Now in Legal Rebels:
Posted Apr 21, 2014 03:10 pm CDT
A major insurer has filed a class action suit contending that officials in Chicago, nearby towns and the area’s water reclamation district have known for decades more storm water storage capacity was needed to prevent flooding but have not provided it.
As a result, says the lawsuit filed by Farmers Insurance, a heavy rainfall during mid-April 2013 flooded the homes or businesses of more than 600 of its policyholders, as “geysers of sewer water shot out from floor drains, toilets, showers and other basement floor openings in members of the plaintiffs’ class,” Courthouse News reports.
The Cook County Chancery Court action, which asserts claims of negligent maintenance, failure to remedy known dangerous conditions and illegal seizure, also names Cook County as a defendant.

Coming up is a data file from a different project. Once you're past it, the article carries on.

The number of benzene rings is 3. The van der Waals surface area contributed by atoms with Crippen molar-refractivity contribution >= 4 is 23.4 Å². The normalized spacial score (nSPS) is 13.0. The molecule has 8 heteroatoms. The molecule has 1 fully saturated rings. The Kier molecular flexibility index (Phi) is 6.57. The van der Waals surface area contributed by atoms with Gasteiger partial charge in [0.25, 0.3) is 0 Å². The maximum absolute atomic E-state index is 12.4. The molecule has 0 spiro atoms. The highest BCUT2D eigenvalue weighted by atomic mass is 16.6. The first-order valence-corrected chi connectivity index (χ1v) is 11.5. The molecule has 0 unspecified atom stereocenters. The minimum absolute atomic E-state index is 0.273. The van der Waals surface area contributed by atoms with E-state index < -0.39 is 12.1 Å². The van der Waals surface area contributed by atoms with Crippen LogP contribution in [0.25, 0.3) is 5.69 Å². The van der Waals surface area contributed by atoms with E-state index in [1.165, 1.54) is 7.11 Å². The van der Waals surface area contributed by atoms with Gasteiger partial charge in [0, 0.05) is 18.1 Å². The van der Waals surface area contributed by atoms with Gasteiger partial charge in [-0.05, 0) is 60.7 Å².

Although the defendants have known for up to 40 years or more that climate change was increasing area rainfall, they “failed to provide safe, adequate stormwater control storage for stormwater, including but not limited to raising the banks such as through the use of quickly water-inflatable property protection systems, sandbags, or other quick solutions,” the suit contends.
It was filed on the insurer’s behalf by Stuart Brody with Sneckenberg, Thompson & Brody.
The Courthouse News article doesn’t include any comment from the defendants or their counsel.